A 70-year-old Plano man was sentenced to seven years in federal prison for possession of a firearm while unlawfully in possession of a controlled substance. According to court reports, Alfred Pick threatened to shoot local hospital staffers “in their kneecaps and elbows first and let them bleed” last year.
Ryne Sandel, criminal defense attorney of the Whalen Law Office, helped reduce Pick’s proposed sentence from 10 years to seven by focusing on his years of clean living and his military service rather than the picture the U.S. Attorney’s office painted of him.
“Mr. Pick is a 70-year-old man who has lived an incredibly interesting life,” Sandel said. “It’s unfortunate that this is the epilogue of that life.”
Pick pleaded guilty May 22 after agents from the Bureau of Alcohol, Tobacco, Firearms, and Explosives (ATF) launched an investigation into Pick’s gun collection. According to Sandel, Pick’s wife died on Oct. 2, and when he went to the hospital to see her body, medical officials and family were worried about his mental health. Pick checked into a mental health facility, and while he was away, the ATF got a tip about Pick’s collection and raided his home.
After obtaining a search warrant, agents discovered two grams of cocaine and over 10 grams of marijuana in Pick’s home. Agents also found 14 firearms, including a fully automatic machine gun “with an obliterated serial number,” court reports stated.
Pick confirmed he owned the marijuana because it helped manage his wife’s pain, but Pick couldn’t recall where the cocaine came from. According to Sandel, many people had access to Pick’s home. Over the years, Sandel said Pick grew his gun collection with gifts from his wife, purchases at gun shows or heirlooms passed down through his family, “and all of the ones he had had some sentimental value to it,” Sandel said. Pick said he bought the automatic machine gun from a gun show in 1980 while a cellmate of Pick’s said he admitted he stole it while he served in the military, according to court reports.
The U.S. Attorney’s officers presented Pick had a history of aggressive behavior and criminal trespassing at several local hospitals, involving both verbal and physical abuse of medical staff. Plano Police were also called for two prior incidents in 2014 where Pick allegedly brandished a handgun and made threats in a restaurant parking lot.
Sandel countered none of the incidents resulted in official police reports and Pick was a protective caretaker for his wife through her treatment for adult-onset of ALD or adrenoleukodystrophy.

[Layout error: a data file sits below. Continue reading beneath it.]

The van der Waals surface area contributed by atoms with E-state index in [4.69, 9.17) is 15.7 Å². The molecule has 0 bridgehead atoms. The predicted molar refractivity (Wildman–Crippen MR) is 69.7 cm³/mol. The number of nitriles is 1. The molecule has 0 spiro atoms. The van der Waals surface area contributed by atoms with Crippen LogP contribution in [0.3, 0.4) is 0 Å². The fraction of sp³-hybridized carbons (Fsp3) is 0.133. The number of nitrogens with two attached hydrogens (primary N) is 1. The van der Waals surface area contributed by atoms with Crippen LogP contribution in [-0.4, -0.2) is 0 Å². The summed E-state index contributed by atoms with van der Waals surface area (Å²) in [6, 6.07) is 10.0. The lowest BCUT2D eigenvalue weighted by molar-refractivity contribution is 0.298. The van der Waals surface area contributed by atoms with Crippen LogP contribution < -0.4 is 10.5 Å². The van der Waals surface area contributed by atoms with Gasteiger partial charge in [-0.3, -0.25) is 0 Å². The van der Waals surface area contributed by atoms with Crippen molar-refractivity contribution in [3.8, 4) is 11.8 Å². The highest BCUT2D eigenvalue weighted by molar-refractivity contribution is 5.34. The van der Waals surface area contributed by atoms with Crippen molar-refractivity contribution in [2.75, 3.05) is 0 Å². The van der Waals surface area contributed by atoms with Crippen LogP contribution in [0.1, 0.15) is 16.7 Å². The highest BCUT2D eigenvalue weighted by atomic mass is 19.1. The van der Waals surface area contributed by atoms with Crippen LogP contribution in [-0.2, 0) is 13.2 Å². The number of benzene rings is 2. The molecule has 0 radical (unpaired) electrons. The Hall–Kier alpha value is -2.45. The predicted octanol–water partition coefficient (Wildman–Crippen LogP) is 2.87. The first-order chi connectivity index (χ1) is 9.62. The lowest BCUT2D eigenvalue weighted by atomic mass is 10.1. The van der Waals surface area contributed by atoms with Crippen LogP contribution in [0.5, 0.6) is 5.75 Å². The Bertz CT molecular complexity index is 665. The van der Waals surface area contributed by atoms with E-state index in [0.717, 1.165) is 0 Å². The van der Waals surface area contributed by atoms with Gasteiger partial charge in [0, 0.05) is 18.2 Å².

“Al was very passionate about and very loving for his wife. He cared very deeply or her, and he’s the type of person if he feels she wasn’t getting the type of care he thought she deserved, he can be an intimidating individual,” Sandal said.
During sentencing, Pick’s daughter reported her father sexually abused her from ages 4 to 17 and allegedly charted “her growth” through taking naked pictures of her. According to court documents, Pick also threatened to blow up the plane of the federal magistrate judge and ATF agents who investigated his case and he referenced the Las Vegas shooter and how he would have taught him “a thing or two."
“Obviously, there was a lot more to the sentence that was received – a sentence that Mr. Pick and his lawyer agreed to – than a single gun with a missing serial number,” said U.S. Attorney Joseph D. Brown. “Although Mr. Pick was a decorated veteran, he would use that status routinely to try to excuse his repeated criminal behavior. This was also not a mental health issue. It became a public safety issue.”
Pick was originally charged with two other violations – possession of an unregistered firearm and possession of a firearm with an obliterated serial number - but by pleading guilty, those charges were dismissed.
“Given the type of case that I was given, the type of information that we had to overcome to get the seven years, I do feel it was a success. I think it was shame because this is the end of the story for Al, but I certainly think had we not been there and fought as hard as we did, that 10 years was a real possibility,” Sandel said.
Sandel said Pick has no chance for parole or probation. There’s a chance his sentence could be reduced, and he spend the end of his sentence at a halfway house. There’s also a chance he could serve less time for good behavior.